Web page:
“The Science of the Dogon decodes the opaque symbols of Dogon creation myth with great ingenuity backed by solid scholarship. Highly recommended.” (Ida P. Moffett, editor and copublisher of The Pale Fox)
“The Science of the Dogon takes the study of the ancients to an exciting new level. Laird has cracked the visual code of the Dogon, and his explanations are thoroughly supported.” (William Henry, author of Egypt: Stargate Discoveries video series and guest host of “Dreamland)
". . . anyone who is remotely interested in our ancient past, ancient myths and traditions, and even how religion might enter into all this, will find Scranton's work intriguing." (The Messenger, Jan 2007)
"The author makes a convincing case for some intervening force in ancient times that left extremely important clues to their existence with the prevailing natives, knowing perhaps that someday someone would be aware of their presence." (W. Ritchie Benedict, New Dawn, May-June, 2007)
"Enjoyable reading and a hands-on educational approach make this book very enjoyable. Readers will find the conclusion about the Dogon way exciting reading." (Lee Prosser, Ghostvillage.com, Aug 2007)
"The implications that are posited in Scranton's book are nothing short of earthshaking, considering that the Dogon appear to have gained these sophisticated insights through some sort of sixth sense.
" . . . The Science of the Dogon should prove to be a revolutionary force, especially with regard to integrating the Dogon cosmological vision into our own lives." (Jaye Beldo, Mysteries Magazine, Issue #18, Fall 2007)
" . . . superb scholarly book, which gives overwhelming support to the O'Brien thesis of a single benevolent advanced source for civilization." (The Golden Gate Project, Feb 2008)
"Scranton is a lucid writer who articulates both scientific and cosmological concepts exceedingly well, and is transparent in his methodology. He amply demonstrates the skill set to perform such a demanding analysis, and I hope he continues further with his work." (Eric K. Lerner, Ashè Journal, April 2009)
“The whole text reveals striking similarities between Dogon symbols and those used in both the Egyptian and Hebrew religions, with amazing implications for the history of civilization. The material is an advance on the revelations that made Robert Temple’s The Sirius Mystery an international bestseller.” (Mysteries of Sirius, October 2013)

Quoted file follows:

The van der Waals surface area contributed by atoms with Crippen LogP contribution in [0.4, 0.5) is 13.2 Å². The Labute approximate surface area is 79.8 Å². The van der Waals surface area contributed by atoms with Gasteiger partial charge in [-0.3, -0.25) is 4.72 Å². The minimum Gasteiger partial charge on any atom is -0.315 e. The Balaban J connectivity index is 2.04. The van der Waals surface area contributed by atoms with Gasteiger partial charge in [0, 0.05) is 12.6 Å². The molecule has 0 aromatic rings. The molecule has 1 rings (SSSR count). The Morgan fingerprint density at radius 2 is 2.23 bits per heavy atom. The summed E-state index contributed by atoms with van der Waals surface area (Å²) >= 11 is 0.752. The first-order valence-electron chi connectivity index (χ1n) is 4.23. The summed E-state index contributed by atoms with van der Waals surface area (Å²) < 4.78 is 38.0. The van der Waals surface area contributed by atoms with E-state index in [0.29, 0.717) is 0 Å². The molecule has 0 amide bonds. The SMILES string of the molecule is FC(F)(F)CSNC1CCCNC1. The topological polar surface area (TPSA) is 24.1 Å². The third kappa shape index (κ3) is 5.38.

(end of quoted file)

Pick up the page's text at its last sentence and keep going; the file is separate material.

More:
• Reveals striking similarities between Dogon symbols and those used in both the Egyptian and Hebrew religions
• Demonstrates the parallels between Dogon mythical narratives and scientific concepts from atomic theory to quantum theory and string theory
The Dogon people of Mali, West Africa, are famous for their unique art and advanced cosmology. The Dogon’s creation story describes how the one true god, Amma, created all the matter of the universe. Interestingly, the myths that depict his creative efforts bear a striking resemblance to the modern scientific definitions of matter, beginning with the atom and continuing all the way to the vibrating threads of string theory. Furthermore, many of the Dogon words, symbols, and rituals used to describe the structure of matter are quite similar to those found in the myths of ancient Egypt and in the daily rituals of Judaism. For example, the modern scientific depiction of the informed universe as a black hole is identical to Amma’s Egg of the Dogon and the Egyptian Benben Stone.
The Science of the Dogon offers a case-by-case comparison of Dogon descriptions and drawings to corresponding scientific definitions and diagrams from authors like Stephen Hawking and Brian Greene, then extends this analysis to the counterparts of these symbols in both the ancient Egyptian and Hebrew religions. What is ultimately revealed is the scientific basis for the language of the Egyptian hieroglyphs, which was deliberately encoded to prevent the knowledge of these concepts from falling into the hands of all but the highest members of the Egyptian priesthood. The Science of the Dogon also offers compelling new interpretations for many of the most familiar Egyptian symbols, such as the pyramid and the scarab, and presents new explanations for the origins of religiously charged words such as Jehovah and Satan.